When I saw that this month’s TBR Challenge was short stories (category romances included), I knew I had to sign up. See that pile of categories up there? Well, there are stacks more like it. I really love category romances from the 70s, 80s and 90s and I live in a place where I have ready access to a lot of them. I love how they provide an insight into the social systems and romantic conceptions of the fairly recent past. So much has changed, maybe even more than I sometimes realize. And I love how they’re a complete crapshoot; sometimes you get a brilliant one and sometimes you get, well, you get The Faberge Cat.
In the past, I read an Anne Weale book I really loved called The River Room. It offered a fascinating juxtaposition of modern setting (for the 1970s) and slightly old-fashioned mores (GR review here). The changing rules around work, gender roles and sex in the 1970s made for inherent conflict that I thought was explored in interesting and romantic ways. The problem is, when you pick up that book and that conflict and try to plop it down the early 1990s, it doesn’t work as well. Mainly because times changed. And people changed. And what seemed a little bit charmingly retro in a book from the 1970s seemed reactionary and unbelievable in a book from the 1990s.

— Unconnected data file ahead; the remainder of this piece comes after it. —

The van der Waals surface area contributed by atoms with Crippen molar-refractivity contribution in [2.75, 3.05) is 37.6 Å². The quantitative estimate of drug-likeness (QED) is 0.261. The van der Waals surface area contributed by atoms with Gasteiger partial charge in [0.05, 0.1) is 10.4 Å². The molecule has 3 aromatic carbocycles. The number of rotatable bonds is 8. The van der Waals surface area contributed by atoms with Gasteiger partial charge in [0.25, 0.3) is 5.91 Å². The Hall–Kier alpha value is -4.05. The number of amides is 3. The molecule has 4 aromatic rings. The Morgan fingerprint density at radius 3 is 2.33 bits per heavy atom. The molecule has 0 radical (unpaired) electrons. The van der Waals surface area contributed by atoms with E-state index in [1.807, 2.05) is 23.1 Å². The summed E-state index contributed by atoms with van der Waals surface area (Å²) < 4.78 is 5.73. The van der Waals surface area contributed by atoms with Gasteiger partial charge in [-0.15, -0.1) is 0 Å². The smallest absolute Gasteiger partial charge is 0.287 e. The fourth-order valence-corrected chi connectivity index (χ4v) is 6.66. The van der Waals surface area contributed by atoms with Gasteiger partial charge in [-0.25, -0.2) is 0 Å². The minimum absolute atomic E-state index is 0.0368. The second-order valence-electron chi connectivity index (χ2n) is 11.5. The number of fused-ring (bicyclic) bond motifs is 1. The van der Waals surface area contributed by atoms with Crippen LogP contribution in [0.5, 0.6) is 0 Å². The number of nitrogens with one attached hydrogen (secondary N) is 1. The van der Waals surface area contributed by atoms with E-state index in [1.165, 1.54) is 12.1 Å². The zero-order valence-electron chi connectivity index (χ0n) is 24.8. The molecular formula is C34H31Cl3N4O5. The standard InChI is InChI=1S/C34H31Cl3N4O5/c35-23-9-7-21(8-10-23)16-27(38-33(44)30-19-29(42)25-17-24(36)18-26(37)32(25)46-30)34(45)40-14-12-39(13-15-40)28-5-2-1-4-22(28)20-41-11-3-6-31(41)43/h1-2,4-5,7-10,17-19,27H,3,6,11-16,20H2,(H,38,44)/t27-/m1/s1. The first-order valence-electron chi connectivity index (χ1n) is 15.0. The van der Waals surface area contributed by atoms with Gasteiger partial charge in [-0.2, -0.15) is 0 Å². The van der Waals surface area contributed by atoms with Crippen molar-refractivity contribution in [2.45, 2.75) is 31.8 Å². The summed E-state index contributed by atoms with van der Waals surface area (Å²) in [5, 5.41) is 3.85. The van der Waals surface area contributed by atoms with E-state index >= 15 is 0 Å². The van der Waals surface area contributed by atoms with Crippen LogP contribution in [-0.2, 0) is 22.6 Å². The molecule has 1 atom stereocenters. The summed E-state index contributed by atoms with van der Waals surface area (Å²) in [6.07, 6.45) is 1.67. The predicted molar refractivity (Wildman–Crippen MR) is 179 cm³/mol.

The Faberge Cat had a truly promising start. The heroine, Jane Taunton, is working as a secretary in London and living with an older woman who has taken an interest in her well-being. Her formerly very wealthy and popular landlady still occasionally gets invitations to high-flying society functions, but she is in poor health and can no longer attend herself. So she sends Jane in one of her fabulously gorgeous vintage dresses to attend in her place and hopefully meet an eligible young man. Never mind that Jane is ambivalent about meeting a man.
So far, so good. Well, sort of. The opening scene in the book contains some casual racism and classism that I might have, if not quite overlooked, at least understood better in an older book. But not one from the 1990s. And there’s a hint of “good girls don’t” when it comes to sex. Both issues are nicely encapsulated in this little gem of a passage.